|The first excerpt represents the element of Air. It speaks of mental influences and the process of thought, and is drawn from The Tragedy of Pudd'nhead Wilson by Mark Twain:
The girl had on a neat and trim summer dress, patterned in broad stripes
of pink and white, and her bonnet was equipped with a pink veil.
She was practicing steps, gaits and attitudes, apparently; she was
doing the thing gracefully, and was very much absorbed in her work.
Who could she be, and how came she to be in young Tom Driscoll's room?
Wilson had quickly chosen a position from which he could watch the girl
without running much risk of being seen by her, and he remained there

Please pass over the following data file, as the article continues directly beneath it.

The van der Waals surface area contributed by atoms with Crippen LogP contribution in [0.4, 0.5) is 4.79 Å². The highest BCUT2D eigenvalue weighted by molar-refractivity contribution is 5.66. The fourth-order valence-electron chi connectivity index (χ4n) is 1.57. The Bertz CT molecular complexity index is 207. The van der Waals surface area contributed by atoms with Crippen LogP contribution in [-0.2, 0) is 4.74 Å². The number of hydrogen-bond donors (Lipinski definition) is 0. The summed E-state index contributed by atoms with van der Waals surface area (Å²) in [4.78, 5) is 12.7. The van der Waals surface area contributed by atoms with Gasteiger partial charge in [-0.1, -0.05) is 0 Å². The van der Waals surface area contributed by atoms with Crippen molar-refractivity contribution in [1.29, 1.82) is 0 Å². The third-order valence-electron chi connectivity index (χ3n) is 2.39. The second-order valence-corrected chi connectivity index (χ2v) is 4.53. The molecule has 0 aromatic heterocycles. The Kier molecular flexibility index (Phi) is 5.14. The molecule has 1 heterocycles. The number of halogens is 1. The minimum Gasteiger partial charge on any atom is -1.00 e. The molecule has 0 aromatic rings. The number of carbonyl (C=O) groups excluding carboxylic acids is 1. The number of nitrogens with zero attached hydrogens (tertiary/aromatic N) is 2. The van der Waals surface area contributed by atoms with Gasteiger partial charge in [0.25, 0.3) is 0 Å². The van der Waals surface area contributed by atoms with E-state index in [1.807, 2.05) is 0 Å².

hoping she would raise her veil and betray her face. But she
disappointed him. After a matter of twenty minutes she disappeared
and although he stayed at his post half an hour longer, she came no more.
Toward noon he dropped in at the judge's and talked with Mrs. Pratt
|The second excerpt represents the element of Fire. It speaks of emotional influences and base passions, and is drawn from Allan Quatermain by H. Rider Haggard:
light departs. And yet it seems to me that through that darkness
I can already see the shining welcome of many a long-lost face.
Harry is there, and others; one above all, to my mind the sweetest
and most perfect woman that ever gladdened this grey earth.
But of her I have already written elsewhere, and at length, so
why speak of her now? Why speak of her after this long silence,
now that she is again so near to me, now that I go where she
The sinking sun is turning the golden roof of the great Temple
to a fiery flame, and my fingers tire.
So to all who have known me, or known of me, to all who can think